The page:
Family Vacation: RV Travel Makes Memories on a Budget
Summer may be over, but it's never too early to start planning your next family adventure. Whether you enjoy a sojourn over the holidays, taking advantage of a long fall break, or look ahead to next summer, an RV vacation can be the perfect ticket for family fun.
Best of all for families watching their budget (and who isn't?), a recent study found that RV family vacations cost 28 to 59 percent less than car or plane travel. Of course, rising gas prices increase the cost of any trip, but the ability to combine transport and lodging into one all-purpose vehicle makes significant cuts into your overnight expenses.
In addition to state and national parks, where campsites with full hookups (water, electricity, sewage, and even internet) range from $15 to $50, those willing to go a night or two without those amenities can often find camping for less than $10 (or even free) in some incredible places. Websites like FreeCampgrounds.com list over 2000 free sites on a map that covers the entire lower 48 states. Although they're not all free, my favorite sites for family RV camping include Horsethief Lake Campground in South Dakota and the Squaw Flat Campground in Utah's Canyonlands National Park. On the east coast, I've enjoyed amazing vacations at RV campgrounds in both Mt. Desert Island, Maine (the home of Acadia National Park), and Key West, Florida.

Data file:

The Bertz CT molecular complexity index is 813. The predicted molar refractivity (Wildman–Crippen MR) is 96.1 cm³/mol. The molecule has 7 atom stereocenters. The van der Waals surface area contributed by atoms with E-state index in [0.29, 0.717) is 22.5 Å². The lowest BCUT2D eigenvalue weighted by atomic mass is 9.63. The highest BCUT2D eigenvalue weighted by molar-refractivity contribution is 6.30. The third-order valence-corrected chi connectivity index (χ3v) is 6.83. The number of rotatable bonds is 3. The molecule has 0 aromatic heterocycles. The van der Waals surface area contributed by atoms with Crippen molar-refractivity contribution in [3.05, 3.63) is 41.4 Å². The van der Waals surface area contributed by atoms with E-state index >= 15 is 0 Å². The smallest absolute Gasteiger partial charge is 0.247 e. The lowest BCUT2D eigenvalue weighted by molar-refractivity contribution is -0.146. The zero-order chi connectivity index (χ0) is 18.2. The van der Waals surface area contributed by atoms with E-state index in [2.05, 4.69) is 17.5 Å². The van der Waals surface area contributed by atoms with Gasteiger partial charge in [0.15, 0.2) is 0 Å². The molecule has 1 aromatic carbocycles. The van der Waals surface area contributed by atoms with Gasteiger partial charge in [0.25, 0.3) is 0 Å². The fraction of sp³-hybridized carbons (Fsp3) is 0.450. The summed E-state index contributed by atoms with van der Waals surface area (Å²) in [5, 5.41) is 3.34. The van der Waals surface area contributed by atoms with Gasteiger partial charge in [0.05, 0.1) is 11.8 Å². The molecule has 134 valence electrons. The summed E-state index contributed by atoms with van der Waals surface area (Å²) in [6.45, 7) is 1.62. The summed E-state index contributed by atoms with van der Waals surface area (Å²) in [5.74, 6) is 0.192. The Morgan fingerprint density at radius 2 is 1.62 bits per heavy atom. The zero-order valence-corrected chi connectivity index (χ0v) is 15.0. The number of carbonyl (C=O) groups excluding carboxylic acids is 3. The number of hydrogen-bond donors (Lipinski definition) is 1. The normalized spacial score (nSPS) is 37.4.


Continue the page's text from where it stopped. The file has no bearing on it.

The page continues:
For most families, the decision to travel in an RV boils down to the quality of the family time spent together without cramming the kids into the backseat, where long drives almost inevitably lead to somebody getting upset. In an RV, everyone can relax, play board games, and share meals while you roll on to your destination. With the perfect campsite chosen for the night, evenings are the perfect time for tossing a ball, going for a swim, or sharing s'mores around a campfire. And on an RV vacation, you don't even have to leave your dog at home. Each family member gets to enjoy the trip.
Don't think that because you're traveling in an RV, you need to drive every day. It's okay to find that perfect campsite and stay put for a while, taking your days to go on long hikes as a family, perfect your fishing cast, or just relax in a hammock and read a book. It's great to know that at the end of the day, you can retire to your bed on wheels, without having to check into another hotel or even set up a tent.
If you're looking for a way to connect with your family and generate real memories that are far more meaningful than watching TV in a hotel room, consider traveling in an RV for a family camping trip you'll always cherish.
Have you taken an RV vacation? What were your favorite parts? What aspects did you not like as much?
Picture Courtesy of Flickr